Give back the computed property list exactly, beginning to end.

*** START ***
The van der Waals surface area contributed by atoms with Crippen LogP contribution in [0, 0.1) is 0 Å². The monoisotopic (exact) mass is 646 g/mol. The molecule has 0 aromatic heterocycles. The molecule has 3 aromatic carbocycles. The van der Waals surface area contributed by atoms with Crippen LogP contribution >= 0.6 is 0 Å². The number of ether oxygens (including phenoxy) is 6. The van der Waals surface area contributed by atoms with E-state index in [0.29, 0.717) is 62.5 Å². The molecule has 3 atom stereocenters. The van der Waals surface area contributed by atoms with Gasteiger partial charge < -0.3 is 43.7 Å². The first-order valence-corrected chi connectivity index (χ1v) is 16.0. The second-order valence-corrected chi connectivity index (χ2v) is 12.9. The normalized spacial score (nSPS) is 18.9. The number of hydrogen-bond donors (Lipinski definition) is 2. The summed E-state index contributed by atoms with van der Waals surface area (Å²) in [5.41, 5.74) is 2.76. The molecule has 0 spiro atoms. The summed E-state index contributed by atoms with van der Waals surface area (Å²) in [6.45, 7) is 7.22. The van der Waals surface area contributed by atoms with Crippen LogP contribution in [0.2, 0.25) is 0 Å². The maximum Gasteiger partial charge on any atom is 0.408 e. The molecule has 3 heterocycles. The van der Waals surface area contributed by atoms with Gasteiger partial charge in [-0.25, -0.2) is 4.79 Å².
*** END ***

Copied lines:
The van der Waals surface area contributed by atoms with Crippen LogP contribution in [0, 0.1) is 0 Å². The monoisotopic (exact) mass is 646 g/mol. The molecule has 0 aromatic heterocycles. The molecule has 3 aromatic carbocycles. The van der Waals surface area contributed by atoms with Crippen LogP contribution >= 0.6 is 0 Å². The number of ether oxygens (including phenoxy) is 6. The van der Waals surface area contributed by atoms with E-state index in [0.29, 0.717) is 62.5 Å². The molecule has 3 atom stereocenters. The van der Waals surface area contributed by atoms with Gasteiger partial charge < -0.3 is 43.7 Å². The first-order valence-corrected chi connectivity index (χ1v) is 16.0. The second-order valence-corrected chi connectivity index (χ2v) is 12.9. The normalized spacial score (nSPS) is 18.9. The number of hydrogen-bond donors (Lipinski definition) is 2. The summed E-state index contributed by atoms with van der Waals surface area (Å²) in [5.41, 5.74) is 2.76. The molecule has 0 spiro atoms. The summed E-state index contributed by atoms with van der Waals surface area (Å²) in [6.45, 7) is 7.22. The van der Waals surface area contributed by atoms with Crippen LogP contribution in [0.2, 0.25) is 0 Å². The maximum Gasteiger partial charge on any atom is 0.408 e. The molecule has 3 heterocycles. The van der Waals surface area contributed by atoms with Gasteiger partial charge in [-0.25, -0.2) is 4.79 Å².